What Is Tahini?

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Practically all of your favorite dishes can be made better with this popular Middle Eastern ingredient.

A staple in North African, Asian and Middle Eastern countries for millennia, tahini is a beloved sesame-based condiment that first hit the U.S. scene in the 1940s. However, it wasn’t until even more recent years (and the burgeoning hummus obsession!) that it became such a hot mainstream commodity. Now let’s dig in—literally!

Check out these convenient condiment recipes.

What Is Tahini?

Tahini requires no more than two simple ingredients: sesame seeds and a mild oil. You can use any type of sesame seed, including natural, hulled, raw, sprouted, toasted or even black, but typically, tahini is made with hulled seeds. And as for the oil, think olive oil, grapeseed oil or even a splash of sesame oil. See our full explainer on oils here.

Tahini is surprisingly similar to other nut and seed butters—both in texture and in preparation. But it does stray from its counterparts in taste. At its best, tahini is creamy, savory and nutty. Some varieties are astringent, but if it’s overly acidic, then it’s time to toss it. In order to stay fresh, the spread must be stored in the fridge after opening.

Aside from complementing practically everything it touches and tasting downright delicious, tahini touts a number of health benefits. The creamy spread is high in protein, fiber, monounsaturated fats, and vitamins B1 and B2. What’s not to love?

Our staffers voted on their fave store-bought health foods and gadgets. Read the results!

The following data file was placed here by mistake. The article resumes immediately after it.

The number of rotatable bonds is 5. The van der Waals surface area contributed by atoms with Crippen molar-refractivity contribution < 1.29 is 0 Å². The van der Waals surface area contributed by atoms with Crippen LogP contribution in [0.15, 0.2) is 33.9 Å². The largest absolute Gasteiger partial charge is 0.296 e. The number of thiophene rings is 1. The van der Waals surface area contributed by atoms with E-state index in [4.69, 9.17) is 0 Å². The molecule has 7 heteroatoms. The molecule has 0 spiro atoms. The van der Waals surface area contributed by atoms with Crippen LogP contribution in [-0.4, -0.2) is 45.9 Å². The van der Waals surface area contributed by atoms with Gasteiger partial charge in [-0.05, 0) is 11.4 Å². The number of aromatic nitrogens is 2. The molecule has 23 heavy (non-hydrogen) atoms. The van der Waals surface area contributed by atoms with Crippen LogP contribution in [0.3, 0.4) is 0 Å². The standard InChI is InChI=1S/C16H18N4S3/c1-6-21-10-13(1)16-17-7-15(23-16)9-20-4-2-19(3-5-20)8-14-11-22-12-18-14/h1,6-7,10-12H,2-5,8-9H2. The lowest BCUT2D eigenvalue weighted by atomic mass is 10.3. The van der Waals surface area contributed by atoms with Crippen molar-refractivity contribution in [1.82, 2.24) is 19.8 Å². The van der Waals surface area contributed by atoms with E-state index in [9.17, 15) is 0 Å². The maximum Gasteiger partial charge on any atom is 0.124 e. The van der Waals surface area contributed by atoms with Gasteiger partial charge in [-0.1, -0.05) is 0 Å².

Kichererbsen-Falafel auf Salatbett mit Sesamring und Tahini-SauceWestend61/getty Images

How Do You Use Tahini?

You’ve seen (and loved) it in hummus, but the versatile ingredient enhances nearly any recipe—yes, that includes baked goods. It’s not very often you come across a condiment that seamlessly stirs into sweet and savory recipes. Score!

We love it tossed with Asian noodles, swirled into salad dressing, drizzled over roasted cauliflower or other veggies, rolled into pinwheels or wraps, and, of course, blended into hummus. It even works slathered on toast with honey, so buh-bye peanut butter.

To add tahini to baked goods, incorporate it how you would any other nut or seed butter. Cakes, cookies and brownies can all benefit from a dollop of the dreamy ingredient.

Where Is Tahini in the Grocery Store?

Thankfully the in-demand spread is popular to the point of being available at tons of stores. Buy it at Target, Walmart, Meijer, Whole Foods and even Amazon from their health-foods or ethnic sections. (Discover what we thought about one store-bought tahini brand.)

sesame seed (Sesamum indicum), pooring from wooden shovelWestend61/getty Images

How to Make Tahini

If you’re feeling extra ambitious, whip up a homemade batch of tahini! Here’s how.


  • 1 cup sesame seeds
  • Neutral oil of your choice

Editor’s Tip: To find inexpensive sesame seeds in bulk, go to your local Middle Eastern or Asian market.

Step 1: Toast the seeds

If you want to use toasted sesame seeds for a nuttier flavor, toast in a dry skillet (like this Taste of Home one) over medium heat. Stir occasionally, until lightly colored and fragrant, 4-5 minutes.

Step 2: Process into a paste

Place the seeds in a food processor with an s-blade (or go old school with a mortar and pestle!) and process for 2-3 minutes. The result will be a crumbly paste.

Step 3: Add oil

Add 2 Tbsp. oil of your choosing to the food processor and process for 1-2 minutes longer, scraping the sides as necessary. The once-crumbly paste will have become smoother but remain thick. Continue adding oil, 1 Tbsp. at a time, to reach desired consistency.

Step 4: Store and enjoy

Transfer tahini to an airtight container and store in the refrigerator for 1-2 months…if it lasts that long!

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Annamarie Higley
Annamarie Higley is an Associate Print Editor for Taste of Home magazine, as well as the brand's special issue publications. A midwestern transplant originally from the San Francisco Bay Area, she enjoys hiking, trivia-ing, and—you guessed it!—all things cooking and baking.